Weifang, in the central Shandong province. He has been invited by
the Chinese government.
Finding Wang was especially bittersweet because he is the only
surviving member of the liberation group. She made contact with
four others in the late 1990s, and found the widows of two others.
Wang, now 90, retired, and living in China, was surprised to hear
from Previte, said his grandson, Daniel Wang, who lives in
"He takes his story as an important part of my family history," the
grandson said. "He wants me to know and to remember it."
Wang Chen-Han and six other paratroopers, whom Previte
described as "seven heroes dropping from the sky," liberated the
Weihsien Civilian Assembly Center on Aug. 17, 1945.
The men rescued Previte, who was 12, her grandfather, her three
siblings, and about 1,400 others who had been imprisoned at the
camp. Her family spent nearly four years there in captivity.
Previte's missionary parents had left her and her siblings at a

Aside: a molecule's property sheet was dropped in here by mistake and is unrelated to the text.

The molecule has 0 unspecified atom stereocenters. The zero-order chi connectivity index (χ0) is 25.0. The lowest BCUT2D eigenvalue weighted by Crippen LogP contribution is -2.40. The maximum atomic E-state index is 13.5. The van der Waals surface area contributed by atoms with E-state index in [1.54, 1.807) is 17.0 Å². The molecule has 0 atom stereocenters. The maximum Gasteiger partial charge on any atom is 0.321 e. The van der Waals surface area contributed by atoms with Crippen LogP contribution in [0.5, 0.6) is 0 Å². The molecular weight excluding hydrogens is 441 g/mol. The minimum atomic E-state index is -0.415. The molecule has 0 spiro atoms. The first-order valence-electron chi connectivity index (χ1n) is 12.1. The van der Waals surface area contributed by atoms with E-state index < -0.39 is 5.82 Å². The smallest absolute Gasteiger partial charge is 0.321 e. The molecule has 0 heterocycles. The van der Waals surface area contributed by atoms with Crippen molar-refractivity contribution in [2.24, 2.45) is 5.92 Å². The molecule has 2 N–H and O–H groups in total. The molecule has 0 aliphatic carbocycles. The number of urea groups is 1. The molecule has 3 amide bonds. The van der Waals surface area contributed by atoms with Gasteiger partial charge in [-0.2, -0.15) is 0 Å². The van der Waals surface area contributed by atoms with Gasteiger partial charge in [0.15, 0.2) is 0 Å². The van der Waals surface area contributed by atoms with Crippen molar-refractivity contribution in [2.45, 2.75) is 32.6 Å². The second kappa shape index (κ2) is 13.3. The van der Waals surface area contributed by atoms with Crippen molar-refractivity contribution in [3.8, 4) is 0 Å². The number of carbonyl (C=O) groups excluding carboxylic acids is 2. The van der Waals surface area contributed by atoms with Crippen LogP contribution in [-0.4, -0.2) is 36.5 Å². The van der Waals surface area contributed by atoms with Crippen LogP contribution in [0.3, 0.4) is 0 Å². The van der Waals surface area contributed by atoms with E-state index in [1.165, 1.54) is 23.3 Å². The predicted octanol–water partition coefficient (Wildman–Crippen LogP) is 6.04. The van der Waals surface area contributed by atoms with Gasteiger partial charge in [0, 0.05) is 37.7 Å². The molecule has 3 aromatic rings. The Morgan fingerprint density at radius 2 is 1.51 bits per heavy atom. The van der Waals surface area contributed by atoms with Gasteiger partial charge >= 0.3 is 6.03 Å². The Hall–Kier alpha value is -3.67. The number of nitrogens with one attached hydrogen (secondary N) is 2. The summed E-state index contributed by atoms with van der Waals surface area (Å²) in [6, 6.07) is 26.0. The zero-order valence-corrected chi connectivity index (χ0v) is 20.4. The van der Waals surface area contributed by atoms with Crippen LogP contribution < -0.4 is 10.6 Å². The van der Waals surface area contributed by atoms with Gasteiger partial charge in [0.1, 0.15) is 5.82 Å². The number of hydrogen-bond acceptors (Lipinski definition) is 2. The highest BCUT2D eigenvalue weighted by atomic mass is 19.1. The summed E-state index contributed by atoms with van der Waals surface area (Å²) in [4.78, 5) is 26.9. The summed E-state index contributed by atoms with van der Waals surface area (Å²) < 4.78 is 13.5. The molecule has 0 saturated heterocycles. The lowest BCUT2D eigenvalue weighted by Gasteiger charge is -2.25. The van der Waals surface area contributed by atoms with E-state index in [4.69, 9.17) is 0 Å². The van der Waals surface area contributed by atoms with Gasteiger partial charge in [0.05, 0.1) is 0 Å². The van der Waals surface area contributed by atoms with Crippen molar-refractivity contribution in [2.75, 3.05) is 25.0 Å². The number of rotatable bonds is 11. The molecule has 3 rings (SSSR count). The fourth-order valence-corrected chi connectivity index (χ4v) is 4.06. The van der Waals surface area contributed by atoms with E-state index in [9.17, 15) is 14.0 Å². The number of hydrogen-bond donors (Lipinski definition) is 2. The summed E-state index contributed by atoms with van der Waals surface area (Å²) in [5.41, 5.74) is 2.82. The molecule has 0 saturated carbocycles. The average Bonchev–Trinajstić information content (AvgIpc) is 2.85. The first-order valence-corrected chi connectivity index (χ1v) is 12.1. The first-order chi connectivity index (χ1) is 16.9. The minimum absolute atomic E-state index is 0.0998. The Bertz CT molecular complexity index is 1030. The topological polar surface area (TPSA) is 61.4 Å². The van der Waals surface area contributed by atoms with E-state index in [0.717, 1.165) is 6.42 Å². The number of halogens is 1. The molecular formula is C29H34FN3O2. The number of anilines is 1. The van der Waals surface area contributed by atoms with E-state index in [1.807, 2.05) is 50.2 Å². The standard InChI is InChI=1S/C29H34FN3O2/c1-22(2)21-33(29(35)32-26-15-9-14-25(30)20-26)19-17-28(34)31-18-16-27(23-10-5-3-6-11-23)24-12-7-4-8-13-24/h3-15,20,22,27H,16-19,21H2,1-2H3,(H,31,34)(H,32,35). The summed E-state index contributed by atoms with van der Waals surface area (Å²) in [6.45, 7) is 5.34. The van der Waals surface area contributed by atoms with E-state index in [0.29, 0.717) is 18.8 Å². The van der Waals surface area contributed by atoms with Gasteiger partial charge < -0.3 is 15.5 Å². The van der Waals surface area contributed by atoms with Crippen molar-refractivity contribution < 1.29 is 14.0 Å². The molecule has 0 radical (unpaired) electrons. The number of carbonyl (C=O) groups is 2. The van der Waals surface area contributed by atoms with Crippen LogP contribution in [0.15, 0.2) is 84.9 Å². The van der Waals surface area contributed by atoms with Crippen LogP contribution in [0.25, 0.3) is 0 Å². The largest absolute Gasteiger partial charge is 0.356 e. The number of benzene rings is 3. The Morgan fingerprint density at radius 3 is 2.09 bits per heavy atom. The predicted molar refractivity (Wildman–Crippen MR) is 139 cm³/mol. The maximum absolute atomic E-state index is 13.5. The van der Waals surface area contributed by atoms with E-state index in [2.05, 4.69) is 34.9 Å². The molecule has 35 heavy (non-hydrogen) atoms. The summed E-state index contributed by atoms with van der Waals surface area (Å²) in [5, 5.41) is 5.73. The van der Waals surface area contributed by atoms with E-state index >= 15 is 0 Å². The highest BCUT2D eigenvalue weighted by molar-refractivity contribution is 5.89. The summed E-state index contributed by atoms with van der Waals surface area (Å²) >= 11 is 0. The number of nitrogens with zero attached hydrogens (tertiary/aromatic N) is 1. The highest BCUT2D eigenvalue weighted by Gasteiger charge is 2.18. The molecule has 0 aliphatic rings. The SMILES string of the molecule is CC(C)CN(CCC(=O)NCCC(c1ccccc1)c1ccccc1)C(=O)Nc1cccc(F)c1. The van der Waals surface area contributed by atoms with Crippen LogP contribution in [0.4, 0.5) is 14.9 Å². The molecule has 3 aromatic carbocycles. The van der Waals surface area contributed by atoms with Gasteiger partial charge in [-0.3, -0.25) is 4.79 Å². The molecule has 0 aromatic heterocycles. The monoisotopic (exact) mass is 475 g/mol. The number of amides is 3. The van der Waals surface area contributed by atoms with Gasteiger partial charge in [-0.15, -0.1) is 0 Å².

boarding school in China in 1940. Her grandfather, Herbert Hudson
Taylor, a retired missionary living on the grounds, was also
interned. The parents resumed their work until the end of the war.
The Japanese army captured the school shortly after the Dec. 7,
1941, attack on Pearl Harbor. About 200 students and teachers,
mostly Europeans, were sent to the prison camp.
The detainees endured horrible living and working conditions -
cramped quarters, extreme temperatures, poor sanitary conditions,
and unappetizing food. They were also forced to work.
Previte said the captives were sustained by their strong faith. They
sang hymns and recited Scripture, especially Psalm 27, which
begins "Wait on the Lord."
"We were anchored with these words of faith," she said.
When the U.S. rescue planes arrived, the captives had no idea that
the Japanese had surrendered and that the war was over. It was
the first time that Eddie Wang, then 20, parachuted from a B-24, his grandson said.
"He was quite worried about jumping from the plane," said Daniel
Wang, 32. "He risked his life."